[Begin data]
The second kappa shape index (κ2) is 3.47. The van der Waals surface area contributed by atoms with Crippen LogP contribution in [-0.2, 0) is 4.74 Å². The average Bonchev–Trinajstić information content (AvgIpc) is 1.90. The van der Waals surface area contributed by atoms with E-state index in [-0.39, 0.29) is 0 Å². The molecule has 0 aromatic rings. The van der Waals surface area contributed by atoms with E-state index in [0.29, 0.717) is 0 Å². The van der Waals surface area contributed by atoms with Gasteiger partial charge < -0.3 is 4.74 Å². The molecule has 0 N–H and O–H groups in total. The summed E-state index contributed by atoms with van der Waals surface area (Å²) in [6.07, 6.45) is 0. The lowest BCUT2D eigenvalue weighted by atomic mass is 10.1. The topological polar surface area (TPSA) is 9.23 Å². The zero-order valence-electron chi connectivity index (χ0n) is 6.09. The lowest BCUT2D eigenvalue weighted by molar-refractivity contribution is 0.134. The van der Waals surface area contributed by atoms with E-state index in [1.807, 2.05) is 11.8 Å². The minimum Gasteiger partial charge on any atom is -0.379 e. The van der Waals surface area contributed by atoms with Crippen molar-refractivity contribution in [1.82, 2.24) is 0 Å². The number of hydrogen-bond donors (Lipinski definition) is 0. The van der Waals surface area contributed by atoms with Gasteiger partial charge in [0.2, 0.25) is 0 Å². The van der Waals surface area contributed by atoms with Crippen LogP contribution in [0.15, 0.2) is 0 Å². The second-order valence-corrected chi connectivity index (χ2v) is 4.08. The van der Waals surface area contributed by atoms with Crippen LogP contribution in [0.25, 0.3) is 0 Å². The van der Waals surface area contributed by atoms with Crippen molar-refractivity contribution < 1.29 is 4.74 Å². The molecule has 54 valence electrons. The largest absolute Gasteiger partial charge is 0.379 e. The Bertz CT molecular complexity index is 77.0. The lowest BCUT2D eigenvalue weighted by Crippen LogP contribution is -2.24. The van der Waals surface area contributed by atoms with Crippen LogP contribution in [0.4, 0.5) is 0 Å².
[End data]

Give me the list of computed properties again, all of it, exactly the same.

The second kappa shape index (κ2) is 3.47. The van der Waals surface area contributed by atoms with Crippen LogP contribution in [-0.2, 0) is 4.74 Å². The average Bonchev–Trinajstić information content (AvgIpc) is 1.90. The van der Waals surface area contributed by atoms with E-state index in [-0.39, 0.29) is 0 Å². The molecule has 0 aromatic rings. The van der Waals surface area contributed by atoms with E-state index in [0.29, 0.717) is 0 Å². The van der Waals surface area contributed by atoms with Gasteiger partial charge < -0.3 is 4.74 Å². The molecule has 0 N–H and O–H groups in total. The summed E-state index contributed by atoms with van der Waals surface area (Å²) in [6.07, 6.45) is 0. The lowest BCUT2D eigenvalue weighted by atomic mass is 10.1. The topological polar surface area (TPSA) is 9.23 Å². The zero-order valence-electron chi connectivity index (χ0n) is 6.09. The lowest BCUT2D eigenvalue weighted by molar-refractivity contribution is 0.134. The van der Waals surface area contributed by atoms with E-state index in [1.807, 2.05) is 11.8 Å². The minimum Gasteiger partial charge on any atom is -0.379 e. The van der Waals surface area contributed by atoms with Crippen molar-refractivity contribution in [1.82, 2.24) is 0 Å². The number of hydrogen-bond donors (Lipinski definition) is 0. The van der Waals surface area contributed by atoms with Gasteiger partial charge in [0.2, 0.25) is 0 Å². The van der Waals surface area contributed by atoms with Crippen LogP contribution in [0.15, 0.2) is 0 Å². The second-order valence-corrected chi connectivity index (χ2v) is 4.08. The van der Waals surface area contributed by atoms with Crippen LogP contribution in [0.25, 0.3) is 0 Å². The van der Waals surface area contributed by atoms with Crippen molar-refractivity contribution < 1.29 is 4.74 Å². The molecule has 54 valence electrons. The largest absolute Gasteiger partial charge is 0.379 e. The Bertz CT molecular complexity index is 77.0. The lowest BCUT2D eigenvalue weighted by Crippen LogP contribution is -2.24. The van der Waals surface area contributed by atoms with Crippen LogP contribution in [0.4, 0.5) is 0 Å².